Getting to know... Michael Russell

July 18, 2012 08:48 AM
Michael Russell in action during the BB&T Atlanta Open.
By Chris Starrs, special to

With a 2-6, 6-4, 7-6 (4) victory over Alex Kuznetsov Tuesday at the BB&T Atlanta Open, Michael Russell advanced to the tournament’s second round, where he’ll face Kevin Anderson at 4 p.m. Wednesday. Tuesday’s win also marked the second time Russell has defeated Kuznetsov on the ATP Tour and the ninth time he’s claimed victory over the Ukraine native in the last five years.

The 34-year-old Russell, who teamed with Xavier Malisse for a doubles victory early Tuesday morning, is the oldest player in the Atlanta Open and has been in the professional ranks since 1998. He’s currently ranked No. 98 in the world.

He’s enjoying one of his most notable years as a pro, recording victories over U.S. Olympians Donald Young and Ryan Harrison, and in April he reached his first ATP World Tour semifinal at the U.S. Men’s Clay Court Championship in his adopted hometown of Houston, where he defeated Mardy Fish, the two-time defending Atlanta Open titlist.

After his victory Tuesday evening, Russell talked about the year he’s having on tour, being the graybeard in Atlanta and his website.

Q: What’s it like being the oldest player in the tournament?

I definitely have a lot of experience, and I know that going into tournaments and matches, so I try to use that to my advantage.

Q: Does it bother you when people bring up your age?

Part of it is a compliment because I’ve been playing so long and I’ve been able to play so many years on tour and, knock on wood, withstand the rigors.

Q: How do you keep at it? It seems like there are times when you’re playing guys half your age.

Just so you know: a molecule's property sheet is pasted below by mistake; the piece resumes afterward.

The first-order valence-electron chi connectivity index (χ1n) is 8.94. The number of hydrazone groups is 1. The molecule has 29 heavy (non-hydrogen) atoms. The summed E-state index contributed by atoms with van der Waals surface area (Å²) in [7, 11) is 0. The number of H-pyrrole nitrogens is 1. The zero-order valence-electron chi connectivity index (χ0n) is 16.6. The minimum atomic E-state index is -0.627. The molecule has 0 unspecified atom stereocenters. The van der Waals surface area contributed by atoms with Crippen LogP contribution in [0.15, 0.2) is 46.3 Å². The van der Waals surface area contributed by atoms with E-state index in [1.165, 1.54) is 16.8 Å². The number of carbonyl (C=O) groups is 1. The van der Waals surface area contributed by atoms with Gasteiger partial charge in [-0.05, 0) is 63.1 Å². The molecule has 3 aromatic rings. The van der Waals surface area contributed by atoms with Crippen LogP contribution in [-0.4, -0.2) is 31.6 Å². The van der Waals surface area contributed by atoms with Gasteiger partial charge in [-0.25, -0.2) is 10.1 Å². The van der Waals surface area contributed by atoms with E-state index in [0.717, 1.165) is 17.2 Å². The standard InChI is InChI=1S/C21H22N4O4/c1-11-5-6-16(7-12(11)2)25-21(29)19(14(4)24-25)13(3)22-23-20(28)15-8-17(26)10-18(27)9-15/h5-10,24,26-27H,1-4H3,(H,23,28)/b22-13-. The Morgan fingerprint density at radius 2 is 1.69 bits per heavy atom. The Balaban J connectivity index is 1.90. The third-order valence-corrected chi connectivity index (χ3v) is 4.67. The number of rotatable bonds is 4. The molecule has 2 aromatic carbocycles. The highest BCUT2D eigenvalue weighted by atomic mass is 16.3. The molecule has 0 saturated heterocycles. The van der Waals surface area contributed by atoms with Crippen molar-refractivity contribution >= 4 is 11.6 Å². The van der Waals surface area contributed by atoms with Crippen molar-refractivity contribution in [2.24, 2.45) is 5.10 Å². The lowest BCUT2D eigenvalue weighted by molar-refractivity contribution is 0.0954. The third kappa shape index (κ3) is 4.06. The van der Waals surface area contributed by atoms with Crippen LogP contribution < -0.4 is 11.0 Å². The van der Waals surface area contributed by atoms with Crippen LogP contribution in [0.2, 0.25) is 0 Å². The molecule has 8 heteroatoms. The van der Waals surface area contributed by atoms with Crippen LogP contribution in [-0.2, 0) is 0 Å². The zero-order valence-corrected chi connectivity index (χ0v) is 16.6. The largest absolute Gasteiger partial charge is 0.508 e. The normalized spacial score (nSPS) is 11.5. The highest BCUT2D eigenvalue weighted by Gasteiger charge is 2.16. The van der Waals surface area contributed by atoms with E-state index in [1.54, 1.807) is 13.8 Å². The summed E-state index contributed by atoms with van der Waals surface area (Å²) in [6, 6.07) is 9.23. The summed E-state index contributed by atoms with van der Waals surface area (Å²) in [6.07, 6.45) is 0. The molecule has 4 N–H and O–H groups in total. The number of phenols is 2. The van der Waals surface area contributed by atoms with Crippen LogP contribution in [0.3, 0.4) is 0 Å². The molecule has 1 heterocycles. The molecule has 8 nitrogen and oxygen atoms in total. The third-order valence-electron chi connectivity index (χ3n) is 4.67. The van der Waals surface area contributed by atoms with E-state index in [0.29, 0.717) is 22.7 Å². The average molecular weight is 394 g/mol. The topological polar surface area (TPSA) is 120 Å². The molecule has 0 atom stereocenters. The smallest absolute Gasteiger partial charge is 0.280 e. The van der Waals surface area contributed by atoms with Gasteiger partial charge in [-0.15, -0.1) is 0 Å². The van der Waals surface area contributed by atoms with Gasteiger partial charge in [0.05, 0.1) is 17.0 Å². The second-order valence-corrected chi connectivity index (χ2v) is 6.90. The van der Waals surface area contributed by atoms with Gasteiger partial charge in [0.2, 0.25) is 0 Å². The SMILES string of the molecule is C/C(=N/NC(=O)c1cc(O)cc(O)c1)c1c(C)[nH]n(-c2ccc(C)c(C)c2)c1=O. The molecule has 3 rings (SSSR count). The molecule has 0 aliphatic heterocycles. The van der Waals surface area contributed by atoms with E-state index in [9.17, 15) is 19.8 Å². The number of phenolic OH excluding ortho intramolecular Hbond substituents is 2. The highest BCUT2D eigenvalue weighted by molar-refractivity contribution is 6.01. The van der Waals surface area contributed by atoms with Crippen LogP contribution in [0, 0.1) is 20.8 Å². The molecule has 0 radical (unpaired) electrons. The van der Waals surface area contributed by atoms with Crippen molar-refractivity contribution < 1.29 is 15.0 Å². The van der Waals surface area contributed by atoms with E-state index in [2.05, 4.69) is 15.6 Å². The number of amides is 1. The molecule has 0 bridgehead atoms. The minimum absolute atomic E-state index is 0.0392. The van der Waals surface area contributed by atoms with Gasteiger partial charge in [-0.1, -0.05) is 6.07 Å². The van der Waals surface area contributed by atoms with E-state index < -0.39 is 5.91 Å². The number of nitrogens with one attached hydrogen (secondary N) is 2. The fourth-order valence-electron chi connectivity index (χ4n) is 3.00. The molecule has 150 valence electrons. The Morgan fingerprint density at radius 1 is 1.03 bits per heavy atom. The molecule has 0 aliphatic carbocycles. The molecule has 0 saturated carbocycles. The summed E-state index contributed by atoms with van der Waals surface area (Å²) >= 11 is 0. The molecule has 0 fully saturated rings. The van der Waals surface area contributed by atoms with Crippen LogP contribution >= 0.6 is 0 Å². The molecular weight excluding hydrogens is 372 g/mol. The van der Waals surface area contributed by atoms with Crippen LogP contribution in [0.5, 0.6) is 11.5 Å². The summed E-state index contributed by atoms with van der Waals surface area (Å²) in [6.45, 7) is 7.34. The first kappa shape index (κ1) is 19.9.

I try to stay in shape physically – I have to, really. My wife (Lilly) travels with me, and she does a lot of stuff behind the scenes. She makes sure I can be at 100 percent and compete every day.

Q: During the second set (Tuesday), it looked like your streak against Alex might come to an end. Any thoughts about playing him so much?

Alex and I have played so many times. I know going in it’s going to be a battle, and it’s always close. It’s difficult to play the same guy so many times throughout the course of 10 years. Obviously, I’ve got a tough match (Wednesday), but it’s a new day, and I’m going to get some good sleep tonight, for sure.

Q: This has been a pretty interesting year for you, with victories over two players on the U.S. Olympic team. How does this year stack up with the rest of your career?

It’s been so up and down. I started the year not great and dropped to 140, and my motivation and confidence were really down. And then I had a talk with my wife and with my coaches who are helping me back in Houston, Niclas Kroon and Peter Lundgren. And when I played in Houston, I did a little self-check, and it turned out to be one of my best weeks, reaching the semifinals, and it turned around my whole year. And I made some equipment changes, as well, and I feel I’m back on top of my game.

Q: How do you like this venue, Atlantic Station? Have you played in this kind of a set-up before?

I don’t think I’ve played in a downtown-type setting like this before. It’s fantastic. It’s like a little city within a big city. To have the hotel, the courts, the players’ lounge and the restaurants within a five-minute walk is fantastic for the players. It’s real convenient, and it seems like a nice area. It seems real fan-friendly.

Q: Can you talk a little about your website, It’s interesting that there’s a lot of information on there but very little about tennis.

I’d like to go into some kind of business when I’m finished playing. My brother basically does the endowment for the University of Virginia, and his wife teaches economics at the school, so I’m very interested in that, and I’d like to go into business if I don’t go into tennis. I’ll have to see what fork in the road I’ll take.